Arrhythmia

Sleep apnoea therapy reverses atrial remodelling in AF


CPAP therapy has been shown to reverse atrial remodelling in the first study to evaluate the impact of obstructive sleep apnoea treatment (OSA) on the hearts of patients with atrial fibrillation.

The Australian randomised Sleep Apnoea and Atrial Fibrillation: The Effect of Treatment of Sleep Apnoea on Atrial Fibrillation Burden (SLEEP-AF) study, published in JACC Clinical Electrophysiology, found mechanistic evidence of improved atrial function among OSA patients who used CPAP therapy for six months.

These included faster conduction velocity, significantly higher atrial voltage and lower proportion of complex points compared to the non-treatment group.

Lead author Dr Chrishan Nalliah of the Department of Cardiology, Royal Melbourne Hospital, said the study provided RCT evidence of an improvement in atrial remodelling with OSA treatment.

“There was a modest but significant change in electrophysiologic parameters with CPAP therapy that implies an anti-arrhythmic benefit for putting patients on that therapy that may reduce the atrial fibrillation burden or recurrence rate,” he told the limbic.

“It’s a nice piece of mechanistic data that prompts further clinical evaluation to determine whether or not this translates to a clinical benefit.”

The study was based on the hypothesis that OSA is a major ‘upstream’ risk factor for AF, with epidemiologic studies showing that OSA is independently associated with incidence, prevalence, and severity of the condition. Several observational studies have shown that OSA management is associated with improved rates of freedom from arrhythmia, and conversely that untreated OSA negates the efficacy of AF rhythm control strategies.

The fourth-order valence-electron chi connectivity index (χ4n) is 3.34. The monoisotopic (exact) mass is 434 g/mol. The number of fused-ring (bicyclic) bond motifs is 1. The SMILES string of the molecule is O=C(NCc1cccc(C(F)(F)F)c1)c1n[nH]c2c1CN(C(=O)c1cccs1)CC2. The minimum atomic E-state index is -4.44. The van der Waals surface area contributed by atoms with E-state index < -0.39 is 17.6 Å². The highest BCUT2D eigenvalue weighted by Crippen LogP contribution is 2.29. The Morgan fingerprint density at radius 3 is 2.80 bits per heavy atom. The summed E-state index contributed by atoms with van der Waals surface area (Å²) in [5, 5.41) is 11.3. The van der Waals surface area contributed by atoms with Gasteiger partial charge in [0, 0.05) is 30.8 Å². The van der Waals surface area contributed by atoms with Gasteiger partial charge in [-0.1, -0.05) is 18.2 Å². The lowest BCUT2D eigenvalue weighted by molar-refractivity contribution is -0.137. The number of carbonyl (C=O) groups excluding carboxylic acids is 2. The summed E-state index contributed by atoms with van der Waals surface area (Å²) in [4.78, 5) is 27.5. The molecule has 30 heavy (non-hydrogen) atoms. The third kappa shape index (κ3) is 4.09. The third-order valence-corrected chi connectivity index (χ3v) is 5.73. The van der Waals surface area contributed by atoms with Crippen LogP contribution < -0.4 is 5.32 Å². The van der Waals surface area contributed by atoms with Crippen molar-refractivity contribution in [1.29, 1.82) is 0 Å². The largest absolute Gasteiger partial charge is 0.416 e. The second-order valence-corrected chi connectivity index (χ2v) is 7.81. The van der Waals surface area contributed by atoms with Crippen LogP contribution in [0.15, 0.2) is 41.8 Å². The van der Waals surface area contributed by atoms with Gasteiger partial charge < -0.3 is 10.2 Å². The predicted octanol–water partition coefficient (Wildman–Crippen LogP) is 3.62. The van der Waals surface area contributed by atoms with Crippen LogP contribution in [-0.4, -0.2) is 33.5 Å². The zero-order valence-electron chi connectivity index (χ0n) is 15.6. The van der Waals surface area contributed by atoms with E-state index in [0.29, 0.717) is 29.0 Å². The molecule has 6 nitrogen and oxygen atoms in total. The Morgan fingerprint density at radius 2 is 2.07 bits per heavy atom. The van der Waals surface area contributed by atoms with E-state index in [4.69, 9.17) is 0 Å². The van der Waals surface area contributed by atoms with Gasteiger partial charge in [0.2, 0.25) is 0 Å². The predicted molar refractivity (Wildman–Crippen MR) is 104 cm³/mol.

However, until now there have been no randomised trials evaluating the impact of OSA management on the atrial substrate.

Dr Nalliah’s study recruited 24 patients from two major hospitals in Melbourne who were being managed for atrial fibrillation and moderate to severe OSA. All underwent atrial mapping of the right atrium at the start of the trial, and again at six months.

Twelve were assigned to the CPAP group, of whom 10 were deemed to have good compliance to the therapy. In the usual care group, none used CPAP. At six months atrial mapping revealed improvements in conduction and voltage in the CPAP group that were not found in the control group.

These included conduction velocity increase in the CPAP group from 0.67m/s to 0.86m/s, compared to 0.68m/s to 0.69 in the control; bipolar voltage of 2.17mV to 2.30mV, compared to 2.16mV to 1.96mV; and reduced complex points 9.17% to 8.87%, compared to 7.49% to 11.93%.

It found the differences were due to improvements in the CPAP group, progression in the non-CPAP group, or a combination of both.

“The present study shows that CPAP therapy has potent mechanistic impacts that are observable even in a relatively small group. Larger randomised trials are required to determine their clinical relevance,” the paper’s authors said.

If replicated, the findings suggested that OSA may be considered along with alcohol, smoking and obesity, as a potentially modifiable risk factor for AF management, the authors concluded.

However, Dr Nalliah also drew attention to the study’s limitations, noting the small size from a single centre, and the high motivation of the CPAP group as evidenced by their strong adherence to the treatment. Further studies were required to determine clinical impacts, he said.

“Whether the treatment of a single risk factor, sleep apnoea, is able to drive a clinically meaningful results, need to be the subject of a robust, randomised trial. That is something that we are looking into,” he told the limbic.

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